Susan Palmucci is a Newark teacher. First grade at the Cleveland School. In the city’s schools for 24 years. But forget her job for a moment. Think of her in a way many people don’t think of teachers–as a woman, as a person who saw an immediate, emergency need and did what she could to help another person–another woman who happened to be the mother of nine, including one of Palmucci’s students.
Newark Mayor Ras Baraka and Christopher Cerf, the state-appointed superintendent of the city schools, are soon expected to launch a “community schools initiative” that would, if successful, create a network of up to 10 schools that offer health and other services as well as enhanced educational programs. The initiative, aimed primarily at the city’s impoverished South Ward, could be announced as early as next week.
Two weeks ago, Elizabeth city workers accidentally chopped down a tree in front of my house. The city quickly tried to compensate but the event made me look at trees a little more closely–in Elizabeth and throughout the state. What I saw was massive destruction, maiming, and disfigurement, mostly by power and cable companies with the active cooperation of municipal governments. They are making our cities ugly beyond tolerance–and unhealthy. A reader also saw what I saw and wrote the prose poem that follows–“Ode to a Tree. By PSE&G.” He wants to be known only as TK-2015. He and I and his wife took the pictures.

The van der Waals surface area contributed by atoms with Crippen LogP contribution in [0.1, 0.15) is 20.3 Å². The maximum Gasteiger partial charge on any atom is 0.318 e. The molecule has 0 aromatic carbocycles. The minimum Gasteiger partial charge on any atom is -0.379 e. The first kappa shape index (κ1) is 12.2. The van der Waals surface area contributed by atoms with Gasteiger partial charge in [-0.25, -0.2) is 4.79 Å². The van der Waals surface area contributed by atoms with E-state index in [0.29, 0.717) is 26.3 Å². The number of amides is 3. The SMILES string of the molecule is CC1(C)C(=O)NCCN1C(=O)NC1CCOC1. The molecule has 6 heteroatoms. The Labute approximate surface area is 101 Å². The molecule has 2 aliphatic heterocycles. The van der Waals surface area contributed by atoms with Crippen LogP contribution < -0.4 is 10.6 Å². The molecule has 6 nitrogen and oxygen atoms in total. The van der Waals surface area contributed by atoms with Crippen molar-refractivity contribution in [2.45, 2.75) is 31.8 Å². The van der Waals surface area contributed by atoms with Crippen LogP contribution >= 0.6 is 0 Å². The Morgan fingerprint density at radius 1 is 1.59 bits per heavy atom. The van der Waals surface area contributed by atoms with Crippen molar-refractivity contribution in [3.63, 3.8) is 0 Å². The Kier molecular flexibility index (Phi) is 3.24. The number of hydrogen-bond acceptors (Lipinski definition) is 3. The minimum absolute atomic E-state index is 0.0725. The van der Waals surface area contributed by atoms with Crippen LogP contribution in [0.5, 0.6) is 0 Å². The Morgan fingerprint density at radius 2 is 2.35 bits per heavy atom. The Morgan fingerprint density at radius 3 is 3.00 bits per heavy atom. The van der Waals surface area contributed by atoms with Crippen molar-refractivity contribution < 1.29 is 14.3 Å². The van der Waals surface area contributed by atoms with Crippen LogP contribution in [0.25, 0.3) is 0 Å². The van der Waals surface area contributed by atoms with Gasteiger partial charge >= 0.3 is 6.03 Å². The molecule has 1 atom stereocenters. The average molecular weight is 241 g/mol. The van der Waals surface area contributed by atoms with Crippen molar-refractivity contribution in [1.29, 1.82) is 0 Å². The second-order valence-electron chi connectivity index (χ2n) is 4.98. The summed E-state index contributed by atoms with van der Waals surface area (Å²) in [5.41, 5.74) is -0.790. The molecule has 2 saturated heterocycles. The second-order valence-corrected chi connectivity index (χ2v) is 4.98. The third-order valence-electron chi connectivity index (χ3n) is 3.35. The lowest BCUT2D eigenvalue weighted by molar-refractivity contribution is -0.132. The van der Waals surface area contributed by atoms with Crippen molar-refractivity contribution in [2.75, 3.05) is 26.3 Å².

The Newark Teachers Union and its president, John Abeigon, have filed a legal action asking the state’s education commissioner to fire the so-called “chief talent officer” of the state-operated Newark district, Vanessa Rodriguez, contending she lacks the proper qualifications and licensing for the position.
Christopher Cerf–the state-appointed Newark schools superintendent, former state education commissioner, national charter champion and failed business entrepreneur–has scheduled a forum Thursday night from 6 pm to 8 pm at the Park Elementary School to offer his version of where the money went.
State Sen. Raymond Lesniak (D-Union) scored a major–if local–political victory this week by wiping out the last remains of the machine once run by his nemesis, the late Thomas G. Dunn, a long-time mayor of the city. The Dunn machine had held on to the school board until Tuesday when Lesniak’s three candidates won all three open slots and gave his slate a clear majority. If Lesniak had lost, so would have his gubernatorial ambitions.
The slate backed by the city’s Democratic mayor, Chris Bollwage, and State Sen. Raymond Lesniak, roundly defeated the slate backed by the union. Really dumb move, EEA, one that will redound to the disadvantage of the membership. What teacher in his/her right mind could support folks who backed Chris Christie?
In October of 1962, when the world seemed as if it were coming to an end, I turned to a man named Jack Dalton to help me make sense of it all. Unlike some of the priests who also were my teachers at St. Benedict’s Prep in Newark, Dalton–Mr. Dalton–wasn’t warning me to go to confession and make sure I was prepared to die. He was my history teacher and he talked to me about history.